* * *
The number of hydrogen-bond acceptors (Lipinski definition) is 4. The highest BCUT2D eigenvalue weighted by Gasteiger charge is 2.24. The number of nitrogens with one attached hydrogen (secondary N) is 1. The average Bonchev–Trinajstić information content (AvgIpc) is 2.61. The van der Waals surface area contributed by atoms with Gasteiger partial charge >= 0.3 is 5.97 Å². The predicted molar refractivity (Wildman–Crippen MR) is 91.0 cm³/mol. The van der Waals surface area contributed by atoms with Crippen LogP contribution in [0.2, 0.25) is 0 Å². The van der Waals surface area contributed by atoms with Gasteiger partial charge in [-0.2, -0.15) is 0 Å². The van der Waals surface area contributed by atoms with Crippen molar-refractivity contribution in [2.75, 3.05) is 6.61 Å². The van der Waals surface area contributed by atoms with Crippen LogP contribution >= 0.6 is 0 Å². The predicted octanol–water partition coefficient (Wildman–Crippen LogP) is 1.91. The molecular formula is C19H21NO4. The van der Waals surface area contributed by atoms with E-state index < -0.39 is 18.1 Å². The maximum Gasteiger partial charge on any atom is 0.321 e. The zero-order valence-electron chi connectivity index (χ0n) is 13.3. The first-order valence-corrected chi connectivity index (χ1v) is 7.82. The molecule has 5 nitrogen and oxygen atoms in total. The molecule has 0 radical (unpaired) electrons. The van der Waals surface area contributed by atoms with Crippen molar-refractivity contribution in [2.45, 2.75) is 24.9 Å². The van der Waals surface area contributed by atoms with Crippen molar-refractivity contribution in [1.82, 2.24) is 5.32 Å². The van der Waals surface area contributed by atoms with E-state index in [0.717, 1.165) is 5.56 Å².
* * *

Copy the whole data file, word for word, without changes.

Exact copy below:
The number of hydrogen-bond acceptors (Lipinski definition) is 4. The highest BCUT2D eigenvalue weighted by Gasteiger charge is 2.24. The number of nitrogens with one attached hydrogen (secondary N) is 1. The average Bonchev–Trinajstić information content (AvgIpc) is 2.61. The van der Waals surface area contributed by atoms with Gasteiger partial charge >= 0.3 is 5.97 Å². The predicted molar refractivity (Wildman–Crippen MR) is 91.0 cm³/mol. The van der Waals surface area contributed by atoms with Crippen LogP contribution in [0.2, 0.25) is 0 Å². The van der Waals surface area contributed by atoms with Gasteiger partial charge in [-0.2, -0.15) is 0 Å². The van der Waals surface area contributed by atoms with Crippen molar-refractivity contribution in [2.75, 3.05) is 6.61 Å². The van der Waals surface area contributed by atoms with Crippen LogP contribution >= 0.6 is 0 Å². The predicted octanol–water partition coefficient (Wildman–Crippen LogP) is 1.91. The molecular formula is C19H21NO4. The van der Waals surface area contributed by atoms with E-state index < -0.39 is 18.1 Å². The maximum Gasteiger partial charge on any atom is 0.321 e. The zero-order valence-electron chi connectivity index (χ0n) is 13.3. The first-order valence-corrected chi connectivity index (χ1v) is 7.82. The molecule has 5 nitrogen and oxygen atoms in total. The molecule has 0 radical (unpaired) electrons. The van der Waals surface area contributed by atoms with Crippen molar-refractivity contribution in [2.45, 2.75) is 24.9 Å². The van der Waals surface area contributed by atoms with Crippen molar-refractivity contribution in [1.82, 2.24) is 5.32 Å². The van der Waals surface area contributed by atoms with E-state index in [0.717, 1.165) is 5.56 Å².